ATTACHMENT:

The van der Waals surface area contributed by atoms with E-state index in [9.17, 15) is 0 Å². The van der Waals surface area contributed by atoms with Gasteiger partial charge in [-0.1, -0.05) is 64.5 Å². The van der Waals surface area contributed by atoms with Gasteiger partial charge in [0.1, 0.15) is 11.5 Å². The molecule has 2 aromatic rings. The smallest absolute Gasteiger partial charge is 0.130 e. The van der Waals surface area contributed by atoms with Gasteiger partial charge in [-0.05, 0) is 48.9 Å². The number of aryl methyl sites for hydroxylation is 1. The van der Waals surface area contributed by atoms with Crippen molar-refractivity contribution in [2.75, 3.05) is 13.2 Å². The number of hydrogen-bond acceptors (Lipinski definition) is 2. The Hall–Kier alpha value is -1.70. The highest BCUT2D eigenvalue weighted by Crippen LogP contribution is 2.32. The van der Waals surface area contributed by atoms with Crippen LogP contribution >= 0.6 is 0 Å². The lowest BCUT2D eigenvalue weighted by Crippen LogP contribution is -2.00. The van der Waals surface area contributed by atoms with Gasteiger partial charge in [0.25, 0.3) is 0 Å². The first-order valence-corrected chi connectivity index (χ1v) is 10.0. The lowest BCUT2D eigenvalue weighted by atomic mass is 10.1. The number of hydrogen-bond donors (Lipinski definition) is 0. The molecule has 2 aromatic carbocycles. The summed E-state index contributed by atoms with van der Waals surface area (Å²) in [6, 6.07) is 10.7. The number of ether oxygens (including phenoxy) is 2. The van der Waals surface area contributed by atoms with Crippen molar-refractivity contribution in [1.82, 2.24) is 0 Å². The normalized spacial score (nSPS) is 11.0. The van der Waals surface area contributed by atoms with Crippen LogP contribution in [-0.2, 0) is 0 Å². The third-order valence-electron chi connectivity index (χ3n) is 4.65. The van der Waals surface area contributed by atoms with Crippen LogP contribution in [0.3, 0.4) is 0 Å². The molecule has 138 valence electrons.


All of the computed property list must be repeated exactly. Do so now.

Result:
The van der Waals surface area contributed by atoms with E-state index in [9.17, 15) is 0 Å². The van der Waals surface area contributed by atoms with Gasteiger partial charge in [-0.1, -0.05) is 64.5 Å². The van der Waals surface area contributed by atoms with Gasteiger partial charge in [0.1, 0.15) is 11.5 Å². The molecule has 2 aromatic rings. The smallest absolute Gasteiger partial charge is 0.130 e. The van der Waals surface area contributed by atoms with Gasteiger partial charge in [-0.05, 0) is 48.9 Å². The number of aryl methyl sites for hydroxylation is 1. The van der Waals surface area contributed by atoms with Crippen molar-refractivity contribution in [2.75, 3.05) is 13.2 Å². The number of hydrogen-bond acceptors (Lipinski definition) is 2. The Hall–Kier alpha value is -1.70. The highest BCUT2D eigenvalue weighted by Crippen LogP contribution is 2.32. The van der Waals surface area contributed by atoms with Crippen LogP contribution >= 0.6 is 0 Å². The lowest BCUT2D eigenvalue weighted by Crippen LogP contribution is -2.00. The van der Waals surface area contributed by atoms with Gasteiger partial charge in [0.25, 0.3) is 0 Å². The first-order valence-corrected chi connectivity index (χ1v) is 10.0. The lowest BCUT2D eigenvalue weighted by atomic mass is 10.1. The number of hydrogen-bond donors (Lipinski definition) is 0. The molecule has 2 aromatic carbocycles. The summed E-state index contributed by atoms with van der Waals surface area (Å²) in [6, 6.07) is 10.7. The number of ether oxygens (including phenoxy) is 2. The van der Waals surface area contributed by atoms with Crippen molar-refractivity contribution in [1.82, 2.24) is 0 Å². The normalized spacial score (nSPS) is 11.0. The van der Waals surface area contributed by atoms with Crippen LogP contribution in [-0.2, 0) is 0 Å². The third-order valence-electron chi connectivity index (χ3n) is 4.65. The van der Waals surface area contributed by atoms with Crippen LogP contribution in [0.3, 0.4) is 0 Å². The molecule has 138 valence electrons.